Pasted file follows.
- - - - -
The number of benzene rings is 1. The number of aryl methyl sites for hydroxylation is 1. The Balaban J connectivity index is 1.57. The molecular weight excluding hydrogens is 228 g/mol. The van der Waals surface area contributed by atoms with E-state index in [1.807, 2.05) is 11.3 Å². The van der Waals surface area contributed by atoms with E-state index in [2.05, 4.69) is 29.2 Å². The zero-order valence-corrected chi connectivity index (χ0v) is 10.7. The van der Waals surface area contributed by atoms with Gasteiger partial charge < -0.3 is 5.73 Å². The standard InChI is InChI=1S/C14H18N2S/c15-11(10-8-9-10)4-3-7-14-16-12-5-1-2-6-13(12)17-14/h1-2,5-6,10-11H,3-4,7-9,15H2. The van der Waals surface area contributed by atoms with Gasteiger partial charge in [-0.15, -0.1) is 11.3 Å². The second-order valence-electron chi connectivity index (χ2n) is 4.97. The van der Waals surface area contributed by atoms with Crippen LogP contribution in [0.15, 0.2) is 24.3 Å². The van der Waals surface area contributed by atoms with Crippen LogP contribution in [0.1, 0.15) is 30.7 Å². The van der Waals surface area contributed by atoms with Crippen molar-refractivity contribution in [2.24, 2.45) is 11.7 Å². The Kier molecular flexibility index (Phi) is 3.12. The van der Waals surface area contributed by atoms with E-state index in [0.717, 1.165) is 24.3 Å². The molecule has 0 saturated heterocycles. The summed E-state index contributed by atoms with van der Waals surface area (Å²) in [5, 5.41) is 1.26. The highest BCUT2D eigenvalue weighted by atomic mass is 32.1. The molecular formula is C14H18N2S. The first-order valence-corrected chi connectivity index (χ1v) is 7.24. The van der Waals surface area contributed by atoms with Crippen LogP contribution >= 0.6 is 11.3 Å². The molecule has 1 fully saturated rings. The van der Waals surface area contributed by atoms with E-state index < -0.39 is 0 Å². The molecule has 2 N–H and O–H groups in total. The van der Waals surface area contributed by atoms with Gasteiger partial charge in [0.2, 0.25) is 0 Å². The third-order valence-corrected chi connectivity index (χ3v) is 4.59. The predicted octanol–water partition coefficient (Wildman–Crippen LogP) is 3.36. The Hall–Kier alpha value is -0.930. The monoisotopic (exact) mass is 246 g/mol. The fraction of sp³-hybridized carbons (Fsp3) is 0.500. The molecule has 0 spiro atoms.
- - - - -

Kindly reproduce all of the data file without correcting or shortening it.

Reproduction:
The number of benzene rings is 1. The number of aryl methyl sites for hydroxylation is 1. The Balaban J connectivity index is 1.57. The molecular weight excluding hydrogens is 228 g/mol. The van der Waals surface area contributed by atoms with E-state index in [1.807, 2.05) is 11.3 Å². The van der Waals surface area contributed by atoms with E-state index in [2.05, 4.69) is 29.2 Å². The zero-order valence-corrected chi connectivity index (χ0v) is 10.7. The van der Waals surface area contributed by atoms with Gasteiger partial charge < -0.3 is 5.73 Å². The standard InChI is InChI=1S/C14H18N2S/c15-11(10-8-9-10)4-3-7-14-16-12-5-1-2-6-13(12)17-14/h1-2,5-6,10-11H,3-4,7-9,15H2. The van der Waals surface area contributed by atoms with Gasteiger partial charge in [-0.15, -0.1) is 11.3 Å². The second-order valence-electron chi connectivity index (χ2n) is 4.97. The van der Waals surface area contributed by atoms with Crippen LogP contribution in [0.15, 0.2) is 24.3 Å². The van der Waals surface area contributed by atoms with Crippen LogP contribution in [0.1, 0.15) is 30.7 Å². The van der Waals surface area contributed by atoms with Crippen molar-refractivity contribution in [2.24, 2.45) is 11.7 Å². The Kier molecular flexibility index (Phi) is 3.12. The van der Waals surface area contributed by atoms with E-state index in [0.717, 1.165) is 24.3 Å². The molecule has 0 saturated heterocycles. The summed E-state index contributed by atoms with van der Waals surface area (Å²) in [5, 5.41) is 1.26. The highest BCUT2D eigenvalue weighted by atomic mass is 32.1. The molecular formula is C14H18N2S. The first-order valence-corrected chi connectivity index (χ1v) is 7.24. The van der Waals surface area contributed by atoms with Crippen LogP contribution >= 0.6 is 11.3 Å². The molecule has 1 fully saturated rings. The van der Waals surface area contributed by atoms with E-state index < -0.39 is 0 Å². The molecule has 2 N–H and O–H groups in total. The van der Waals surface area contributed by atoms with Gasteiger partial charge in [0.2, 0.25) is 0 Å². The third-order valence-corrected chi connectivity index (χ3v) is 4.59. The predicted octanol–water partition coefficient (Wildman–Crippen LogP) is 3.36. The Hall–Kier alpha value is -0.930. The monoisotopic (exact) mass is 246 g/mol. The fraction of sp³-hybridized carbons (Fsp3) is 0.500. The molecule has 0 spiro atoms.